The syllabic status of final consonants in early speech: a case study

Ivan Yuen*, Kelly Miles, Felicity Cox, Katherine Demuth

*Corresponding author for this work

    Research output: Contribution to journalArticlepeer-review

    3 Citations (Scopus)


    Young children's first attempts at CVC words are often realized with the final consonant being heavily aspirated or followed by an epenthetic vowel (e.g. cat /kæt/ realized as [kæth] or [kætə]). This has led some to propose that young children represent word-final (coda) consonants as an onset-nucleus sequence (CV.Cv) (e.g. Goad & Brannen, 2003), raising questions about the syllabic status of the final consonant. To address this issue, we conducted an acoustic analysis of a child's early production of CVC, CVCh, and CVCV words between the ages of 1;3 and 1;5. Aside from aspiration, the results showed that there were no significant acoustic differences between the CVC and CVCh forms. In contrast, there were systematic acoustic differences in C2 closure duration between the CVC/CVCh and CVCV target words, suggesting that at least some children learning English have early coda representations for monosyllabic CVC words, whether heavily aspirated or not.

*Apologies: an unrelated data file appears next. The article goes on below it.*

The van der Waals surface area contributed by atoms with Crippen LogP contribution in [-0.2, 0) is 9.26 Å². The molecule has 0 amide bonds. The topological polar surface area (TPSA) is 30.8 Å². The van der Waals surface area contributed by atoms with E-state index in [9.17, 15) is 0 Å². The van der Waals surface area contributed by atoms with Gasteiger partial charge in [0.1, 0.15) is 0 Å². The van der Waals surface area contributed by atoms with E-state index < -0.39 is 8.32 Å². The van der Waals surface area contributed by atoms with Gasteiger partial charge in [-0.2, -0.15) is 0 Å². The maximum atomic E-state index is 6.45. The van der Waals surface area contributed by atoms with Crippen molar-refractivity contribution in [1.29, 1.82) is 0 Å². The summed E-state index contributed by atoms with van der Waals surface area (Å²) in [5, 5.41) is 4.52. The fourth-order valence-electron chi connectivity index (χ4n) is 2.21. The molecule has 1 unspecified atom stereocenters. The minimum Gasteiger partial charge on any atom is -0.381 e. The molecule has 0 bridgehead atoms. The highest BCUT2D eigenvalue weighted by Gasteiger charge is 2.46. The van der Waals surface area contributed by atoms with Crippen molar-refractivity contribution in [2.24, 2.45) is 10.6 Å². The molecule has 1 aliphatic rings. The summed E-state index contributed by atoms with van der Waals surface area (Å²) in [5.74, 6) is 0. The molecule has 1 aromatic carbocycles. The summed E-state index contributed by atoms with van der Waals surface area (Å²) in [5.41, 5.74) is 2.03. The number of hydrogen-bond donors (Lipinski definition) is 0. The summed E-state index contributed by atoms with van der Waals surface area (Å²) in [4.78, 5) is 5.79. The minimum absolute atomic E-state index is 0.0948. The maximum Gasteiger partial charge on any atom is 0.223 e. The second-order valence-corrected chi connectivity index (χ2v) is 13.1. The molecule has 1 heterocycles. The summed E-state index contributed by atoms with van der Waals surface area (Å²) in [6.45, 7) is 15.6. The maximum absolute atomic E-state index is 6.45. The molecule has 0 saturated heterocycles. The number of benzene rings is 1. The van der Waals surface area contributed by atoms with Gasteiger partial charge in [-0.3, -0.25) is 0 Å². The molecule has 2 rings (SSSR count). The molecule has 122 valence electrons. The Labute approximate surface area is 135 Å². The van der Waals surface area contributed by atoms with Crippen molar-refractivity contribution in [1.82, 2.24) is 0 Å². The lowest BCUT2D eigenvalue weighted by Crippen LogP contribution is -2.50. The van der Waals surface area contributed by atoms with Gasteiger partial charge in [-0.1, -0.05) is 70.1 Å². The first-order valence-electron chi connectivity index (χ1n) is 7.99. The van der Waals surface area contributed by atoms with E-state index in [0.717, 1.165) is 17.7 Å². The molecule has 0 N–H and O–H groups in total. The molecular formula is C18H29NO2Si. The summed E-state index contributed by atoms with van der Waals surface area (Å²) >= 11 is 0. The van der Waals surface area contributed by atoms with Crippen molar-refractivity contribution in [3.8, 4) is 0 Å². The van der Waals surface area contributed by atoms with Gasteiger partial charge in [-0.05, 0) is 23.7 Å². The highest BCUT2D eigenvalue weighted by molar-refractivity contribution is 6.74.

Original languageEnglish
    Pages (from-to)682-694
    Number of pages13
    JournalJournal of Child Language
    Issue number3
    Publication statusPublished - May 2015


    Dive into the research topics of 'The syllabic status of final consonants in early speech: a case study'. Together they form a unique fingerprint.

    Cite this